Right now in North Carolina, if you legally affirm that you are the father of a child upon that child’s birth, you have 60 days to “reneg” if on that affirmation of paternity; otherwise, if you discover later that you are not the father of the child, you may nevertheless be legally “stuck” as such, and be required to pay child support. The thought goes, if you think there’s a chance you might not be the father of the child, dispute the matter before “paternal attachments” have been formed.
The Judiciary Committee of the NC Senate will be debating tomorrow about a bill that would allow you to challenge your paternity after the 60 days if the mother of the child defrauded you into making you believe the child was yours.
The law would essentially eliminate some ambiguity in the current system, an ambiguity that the courts of other states have been grappling with, especially over the past decade. The NY Times Magazine ran an incredibly interesting long-form piece about the issues at stake in November of 2009:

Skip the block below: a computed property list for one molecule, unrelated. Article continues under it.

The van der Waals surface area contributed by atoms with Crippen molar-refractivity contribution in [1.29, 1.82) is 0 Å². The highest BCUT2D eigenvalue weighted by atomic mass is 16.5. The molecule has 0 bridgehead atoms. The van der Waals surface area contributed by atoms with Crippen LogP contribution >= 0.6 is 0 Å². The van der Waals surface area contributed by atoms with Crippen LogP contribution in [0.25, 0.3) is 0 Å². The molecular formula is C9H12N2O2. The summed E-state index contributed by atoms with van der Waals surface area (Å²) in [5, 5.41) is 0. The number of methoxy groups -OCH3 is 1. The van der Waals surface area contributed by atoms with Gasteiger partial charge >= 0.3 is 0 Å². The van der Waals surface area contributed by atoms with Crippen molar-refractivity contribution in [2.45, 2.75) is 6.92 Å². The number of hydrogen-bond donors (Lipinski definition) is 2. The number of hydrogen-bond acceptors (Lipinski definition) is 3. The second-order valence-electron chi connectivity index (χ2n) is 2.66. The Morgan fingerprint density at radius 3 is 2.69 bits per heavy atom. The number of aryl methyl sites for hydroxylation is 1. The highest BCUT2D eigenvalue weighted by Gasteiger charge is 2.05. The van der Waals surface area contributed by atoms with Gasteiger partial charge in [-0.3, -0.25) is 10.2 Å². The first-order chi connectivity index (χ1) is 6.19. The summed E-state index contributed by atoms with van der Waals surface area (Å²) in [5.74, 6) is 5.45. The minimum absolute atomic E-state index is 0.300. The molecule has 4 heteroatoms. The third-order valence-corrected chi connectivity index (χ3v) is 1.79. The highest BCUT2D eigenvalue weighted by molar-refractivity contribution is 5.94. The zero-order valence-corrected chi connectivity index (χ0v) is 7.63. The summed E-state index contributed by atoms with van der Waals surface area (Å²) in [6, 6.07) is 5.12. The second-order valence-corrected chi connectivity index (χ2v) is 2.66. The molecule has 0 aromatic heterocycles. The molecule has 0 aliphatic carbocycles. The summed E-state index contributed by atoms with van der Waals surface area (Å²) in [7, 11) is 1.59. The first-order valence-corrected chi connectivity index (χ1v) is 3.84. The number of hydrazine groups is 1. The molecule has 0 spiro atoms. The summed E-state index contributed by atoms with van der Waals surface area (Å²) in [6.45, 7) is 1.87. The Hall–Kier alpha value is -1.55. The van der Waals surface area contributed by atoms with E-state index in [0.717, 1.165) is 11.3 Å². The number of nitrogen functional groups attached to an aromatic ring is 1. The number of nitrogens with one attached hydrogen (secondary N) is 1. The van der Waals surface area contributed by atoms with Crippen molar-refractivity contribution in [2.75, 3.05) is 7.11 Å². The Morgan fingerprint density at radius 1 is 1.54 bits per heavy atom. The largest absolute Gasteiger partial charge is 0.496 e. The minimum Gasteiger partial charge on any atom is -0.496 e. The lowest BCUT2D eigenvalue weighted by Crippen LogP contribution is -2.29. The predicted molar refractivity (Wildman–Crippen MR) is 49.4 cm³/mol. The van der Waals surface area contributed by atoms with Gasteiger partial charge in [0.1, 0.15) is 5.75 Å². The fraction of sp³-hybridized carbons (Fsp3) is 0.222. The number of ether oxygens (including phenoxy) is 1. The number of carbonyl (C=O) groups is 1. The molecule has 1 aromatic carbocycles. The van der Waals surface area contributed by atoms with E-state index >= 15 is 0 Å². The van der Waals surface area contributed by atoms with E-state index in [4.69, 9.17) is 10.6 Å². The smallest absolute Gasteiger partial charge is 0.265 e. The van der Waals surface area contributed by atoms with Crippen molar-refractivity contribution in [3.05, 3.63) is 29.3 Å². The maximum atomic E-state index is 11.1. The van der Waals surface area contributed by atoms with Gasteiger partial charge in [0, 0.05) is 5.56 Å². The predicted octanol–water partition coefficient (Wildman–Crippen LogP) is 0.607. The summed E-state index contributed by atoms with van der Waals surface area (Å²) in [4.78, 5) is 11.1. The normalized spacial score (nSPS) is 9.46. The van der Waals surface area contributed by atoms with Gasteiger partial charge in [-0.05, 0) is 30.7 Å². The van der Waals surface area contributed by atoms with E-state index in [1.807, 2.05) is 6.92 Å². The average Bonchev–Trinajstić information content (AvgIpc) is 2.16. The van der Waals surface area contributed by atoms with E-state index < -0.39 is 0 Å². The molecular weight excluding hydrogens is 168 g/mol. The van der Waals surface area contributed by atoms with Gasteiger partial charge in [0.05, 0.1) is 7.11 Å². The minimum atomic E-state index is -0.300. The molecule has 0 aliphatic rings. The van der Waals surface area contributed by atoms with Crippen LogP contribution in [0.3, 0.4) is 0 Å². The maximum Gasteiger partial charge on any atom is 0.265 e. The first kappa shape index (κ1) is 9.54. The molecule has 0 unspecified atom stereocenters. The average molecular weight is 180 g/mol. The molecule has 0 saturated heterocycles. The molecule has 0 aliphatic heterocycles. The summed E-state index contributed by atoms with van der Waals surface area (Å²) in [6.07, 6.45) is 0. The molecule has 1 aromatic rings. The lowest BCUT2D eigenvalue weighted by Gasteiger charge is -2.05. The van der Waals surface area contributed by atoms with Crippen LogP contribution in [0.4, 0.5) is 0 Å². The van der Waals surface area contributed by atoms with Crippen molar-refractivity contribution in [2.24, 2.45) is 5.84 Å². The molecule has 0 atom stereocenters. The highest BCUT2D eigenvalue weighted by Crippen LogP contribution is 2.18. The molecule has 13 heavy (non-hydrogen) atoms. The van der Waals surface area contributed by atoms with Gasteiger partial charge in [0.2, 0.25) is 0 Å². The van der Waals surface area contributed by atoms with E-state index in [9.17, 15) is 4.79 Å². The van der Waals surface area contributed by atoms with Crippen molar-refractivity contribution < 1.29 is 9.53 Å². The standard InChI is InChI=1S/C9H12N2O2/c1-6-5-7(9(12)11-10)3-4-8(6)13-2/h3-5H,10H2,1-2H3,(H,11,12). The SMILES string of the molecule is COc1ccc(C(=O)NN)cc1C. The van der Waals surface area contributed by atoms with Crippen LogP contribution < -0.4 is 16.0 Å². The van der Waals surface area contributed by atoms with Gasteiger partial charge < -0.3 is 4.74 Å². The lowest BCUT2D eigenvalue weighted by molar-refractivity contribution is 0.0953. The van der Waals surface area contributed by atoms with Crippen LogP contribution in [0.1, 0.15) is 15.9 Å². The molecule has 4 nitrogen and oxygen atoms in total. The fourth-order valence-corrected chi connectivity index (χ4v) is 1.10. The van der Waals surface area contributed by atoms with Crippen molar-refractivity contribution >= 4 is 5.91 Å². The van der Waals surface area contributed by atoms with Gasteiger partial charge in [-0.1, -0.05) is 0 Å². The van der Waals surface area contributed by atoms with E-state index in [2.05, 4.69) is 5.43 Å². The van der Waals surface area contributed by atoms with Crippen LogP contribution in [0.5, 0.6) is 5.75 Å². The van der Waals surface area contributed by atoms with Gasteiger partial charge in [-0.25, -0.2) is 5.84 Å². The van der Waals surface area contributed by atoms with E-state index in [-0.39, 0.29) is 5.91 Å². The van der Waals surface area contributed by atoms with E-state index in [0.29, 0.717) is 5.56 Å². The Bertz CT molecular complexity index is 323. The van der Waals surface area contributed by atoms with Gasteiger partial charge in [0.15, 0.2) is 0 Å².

In most states, judges put the interest of the child above that of the genetic stranger who unwittingly became her father — and that means requiring him to pay child support. Some judges have even rebuked nonbiological fathers for trying to weasel out of their financial obligations. “The laws should discourage adults from treating children they have parented as expendable when their adult relationships fall apart,” Florida’s top court held in a 2007 paternity decision, quoting a law professor. “It is the adults who can and should absorb the pain of betrayal rather than inflict additional betrayal on the involved children.”
If you feel strongly about this issue, you’re in luck–the sponsor for this legislation is Floyd McKissick, the State Senator for almost all Duke students. Contact him by phone or email.